Can Brazil Reinvigorate a Beleaguered G20?

Brazil kicked off the Finance Track of its term as G20 president on February 28-29 with a clarion call for progressive international economic action. The initial signs look familiar in some ways: geopolitical divisions over Ukraine and Gaza permeated the finance discussions, and in lieu of a communiqué, Brazil issued a Chair’s Summary with no signatories. But despite the familiar dysfunction, the Brazilian G20 gives me a shred of hope. The Brazilians put forward some big ideas, like an international wealth tax for the world’s richest people and an ambitious domestic green investment program, a Just Energy Transition Program or JETP-like platform, with a strong emphasis on economic and social fairness.

Brazil’s top priorities for its G20 presidency include social inclusion and the fight against hunger, a focus on climate change and financing global energy transitions, and the reform of global governance institutions.

A major proposal is a global minimum wealth tax on the world’s richest people. Brazil is reportedly pushing for a G20 declaration on international taxation by July, although this timeline is probably too ambitious because so far only one country—France—has vocalized support. If it has legs, the proposal will likely have to complete more of a marathon than a sprint. In recent years international taxation has arguably been an area in international economic policy where there has been some—albeit uneven—progress, with 140 countries signing up to a landmark global minimum tax agreement on multinationals that went into effect this January

Brazil’s plans for the international finance institutions are a bit more in flux. Reform of the multilateral development banks (MDBs) and upping the volumes of climate finance are clearly central tenants of their agenda. This includes technical discussions around the accounting treatment of callable capital with the rating agencies to increase financing available through the MDB system, as well as reforming the governance of climate finance funds. I anticipate this will come into sharper focus at the next finance ministerial on the sidelines of the IMF-World Bank Spring Meetings in April.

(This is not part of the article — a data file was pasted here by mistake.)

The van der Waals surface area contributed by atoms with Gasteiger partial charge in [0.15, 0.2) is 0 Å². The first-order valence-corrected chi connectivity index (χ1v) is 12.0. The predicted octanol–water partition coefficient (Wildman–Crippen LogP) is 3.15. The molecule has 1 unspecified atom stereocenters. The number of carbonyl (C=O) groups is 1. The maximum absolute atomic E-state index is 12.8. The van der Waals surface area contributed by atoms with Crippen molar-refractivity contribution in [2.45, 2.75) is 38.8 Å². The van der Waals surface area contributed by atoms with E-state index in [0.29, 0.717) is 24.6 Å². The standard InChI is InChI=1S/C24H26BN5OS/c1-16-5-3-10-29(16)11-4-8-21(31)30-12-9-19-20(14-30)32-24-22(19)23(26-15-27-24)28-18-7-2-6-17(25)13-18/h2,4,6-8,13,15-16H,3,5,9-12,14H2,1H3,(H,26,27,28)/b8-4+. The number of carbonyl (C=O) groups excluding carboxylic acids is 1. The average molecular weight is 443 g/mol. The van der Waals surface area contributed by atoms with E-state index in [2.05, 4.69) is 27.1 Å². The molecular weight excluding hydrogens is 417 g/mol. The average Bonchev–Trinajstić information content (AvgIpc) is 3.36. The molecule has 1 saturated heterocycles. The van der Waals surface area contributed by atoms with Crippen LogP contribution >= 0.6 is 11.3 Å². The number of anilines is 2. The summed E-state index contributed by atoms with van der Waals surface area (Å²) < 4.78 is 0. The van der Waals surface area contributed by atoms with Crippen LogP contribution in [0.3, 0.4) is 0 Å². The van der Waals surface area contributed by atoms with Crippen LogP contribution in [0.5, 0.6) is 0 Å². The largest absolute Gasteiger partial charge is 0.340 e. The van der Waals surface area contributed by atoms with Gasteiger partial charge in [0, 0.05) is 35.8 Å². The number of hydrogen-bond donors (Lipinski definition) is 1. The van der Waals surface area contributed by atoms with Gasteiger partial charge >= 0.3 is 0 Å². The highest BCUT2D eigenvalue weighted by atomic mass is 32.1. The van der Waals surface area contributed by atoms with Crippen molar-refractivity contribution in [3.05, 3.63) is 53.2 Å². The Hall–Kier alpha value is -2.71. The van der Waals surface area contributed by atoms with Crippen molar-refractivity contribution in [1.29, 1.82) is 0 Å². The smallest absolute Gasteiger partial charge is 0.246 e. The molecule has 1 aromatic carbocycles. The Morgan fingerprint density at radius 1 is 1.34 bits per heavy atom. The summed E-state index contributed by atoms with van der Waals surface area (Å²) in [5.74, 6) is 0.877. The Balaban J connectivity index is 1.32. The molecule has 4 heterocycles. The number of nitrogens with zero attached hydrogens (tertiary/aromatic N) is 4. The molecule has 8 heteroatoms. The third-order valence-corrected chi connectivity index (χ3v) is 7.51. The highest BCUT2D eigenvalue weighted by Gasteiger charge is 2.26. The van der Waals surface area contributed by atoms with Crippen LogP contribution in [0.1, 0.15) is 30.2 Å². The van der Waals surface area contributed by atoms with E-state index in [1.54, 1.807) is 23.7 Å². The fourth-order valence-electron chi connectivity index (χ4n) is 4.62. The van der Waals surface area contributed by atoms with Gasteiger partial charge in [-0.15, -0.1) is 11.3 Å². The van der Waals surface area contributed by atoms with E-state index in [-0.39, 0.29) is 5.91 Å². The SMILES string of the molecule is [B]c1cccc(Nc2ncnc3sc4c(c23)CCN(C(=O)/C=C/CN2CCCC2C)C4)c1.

Brazil also showcased its own Ecological Transformation Plan (ETP) previously unveiled at the COP climate conference last December. It builds on Brazil’s updated Nationally Determined Contributions (NDCs), with the objective of cutting its emissions in half by 2030 and achieving carbon neutrality by 2050. Finance Minister Fernando Haddad characterizedthe plan as offering a vision for a “globalization that’s environmentally sustainable and socially inclusive.”

According to the finance ministry, the country’s annual climate finance needs are between $130 to $160 billion a year. The plan gives Brazil’s National Economic and Social Development Bank (BNDES) center stage alongside a cohort of private investors under the umbrella of GFANZ, a coalition of financial institutions committed to decarbonization. The Inter-American Development Bank (IDB) will also step in with a currency hedging platform to minimize currency-related losses for green investors. BNDES has a large financing footprint in Brazil relative to the MDBs: in 2021, it disbursed close to $13 billion in finance, which puts in perspective the World Bank and IDB’s combined $3 billion in annual funding for Brazil.

Once a powerful force for collective action, it has become harder to point to significant accomplishments of the G20 in recent years. Whether Brazil can unify the disparate interests of its membership, move the needle on some key policy items, or simply lead by example, this will be an interesting G20 to watch.


CGD blog posts reflect the views of the authors, drawing on prior research and experience in their areas of expertise. CGD is a nonpartisan, independent organization and does not take institutional positions.